4. Always. Finally, coverage must be continuous, unlike today when Americans are constantly churning in and out of coverage. For example, even if we could wave a magic wand to cover all 9 million uninsured kids in the United States today, evidence suggests that by this time next year we’d have 4.5 million uninsured kids again. When we cover the uninsured, we should make coverage stick. Americans need health care that’s always there.

Unfortunately, in the budget he submitted to Congress on Feb. 2, the president proposed programs that fail to live up to these principles. Leading his agenda are refundable tax credits. He would offer a credit of up to $1,000 per person to buy individual policies, with no other help. That’s problematic in an insurance market that can and does turn people down or charge them more when they’re sick, or that can find ways to raise the cost of coverage for people over time after they become sick. The $1,000 annual subsidy is also problematic considering that annual per capita health spending is more than $5,000 per person. The limited credit is intended to foster competition to sell cheap policies, priced at about the credit amount. But cheap policies are already abundant today; they just don’t cover much. Annual deductibles of $1,000 to $5,000 are common, and key benefits – such as maternity care and prescription drug coverage – are scarce, or cost extra. So the principles of Access, Affordability, Adequacy, and Always are all violated.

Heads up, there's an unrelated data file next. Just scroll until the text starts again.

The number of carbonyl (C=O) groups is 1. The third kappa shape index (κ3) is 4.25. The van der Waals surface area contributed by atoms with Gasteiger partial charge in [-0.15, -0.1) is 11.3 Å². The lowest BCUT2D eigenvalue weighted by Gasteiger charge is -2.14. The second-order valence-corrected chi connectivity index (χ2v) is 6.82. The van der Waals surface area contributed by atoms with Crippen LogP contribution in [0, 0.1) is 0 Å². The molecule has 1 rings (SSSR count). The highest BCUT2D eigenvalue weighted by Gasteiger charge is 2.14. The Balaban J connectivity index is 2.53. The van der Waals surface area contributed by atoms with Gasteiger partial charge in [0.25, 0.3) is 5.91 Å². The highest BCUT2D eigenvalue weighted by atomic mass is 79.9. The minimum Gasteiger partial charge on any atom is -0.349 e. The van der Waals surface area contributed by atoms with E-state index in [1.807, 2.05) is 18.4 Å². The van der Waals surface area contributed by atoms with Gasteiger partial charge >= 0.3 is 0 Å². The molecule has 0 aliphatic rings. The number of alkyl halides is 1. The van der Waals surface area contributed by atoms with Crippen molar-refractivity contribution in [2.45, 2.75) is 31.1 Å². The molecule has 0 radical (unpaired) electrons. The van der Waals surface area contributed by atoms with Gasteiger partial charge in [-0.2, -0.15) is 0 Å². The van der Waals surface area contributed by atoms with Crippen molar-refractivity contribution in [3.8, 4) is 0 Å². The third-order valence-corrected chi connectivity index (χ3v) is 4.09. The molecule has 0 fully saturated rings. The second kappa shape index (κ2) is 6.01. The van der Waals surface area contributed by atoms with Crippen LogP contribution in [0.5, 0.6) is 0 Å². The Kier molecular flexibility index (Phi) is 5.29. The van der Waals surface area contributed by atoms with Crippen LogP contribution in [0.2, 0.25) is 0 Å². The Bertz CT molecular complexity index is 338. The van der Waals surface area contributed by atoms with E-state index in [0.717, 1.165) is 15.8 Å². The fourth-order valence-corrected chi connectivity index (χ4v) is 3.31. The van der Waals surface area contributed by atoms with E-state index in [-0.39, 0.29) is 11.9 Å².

The president also advocates association health plans (AHPs). These new arrangements ostensibly let small businesses join forces to negotiate better health insurance deals, as if they were a big employer. In reality, the AHP proposal would de-regulate health insurance and de-stabilize coverage by promoting "cherry picking." Instead of joining forces, small businesses with healthy workers would have incentives to churn coverage, constantly seeking to associate with other healthy groups and avoid sick ones. Insurers would have free reign to design policies to encourage this behavior. According to the Congressional Budget Office, AHPs could, indeed, reward the best cherry pickers with slightly lower premiums (at least, as long as people remain healthy) and the number of uninsured would decline by a scant 550,000. At the same time, however, premiums outside the AHPs (where sick groups would predominate) would increase, making coverage harder to keep for most other small businesses. Further, state insurance regulators warn that de-regulated AHPs will be a breeding ground for fraudulent coverage that evaporates when claims are filed. Once again, this proposal fails to meet all four IOM principles.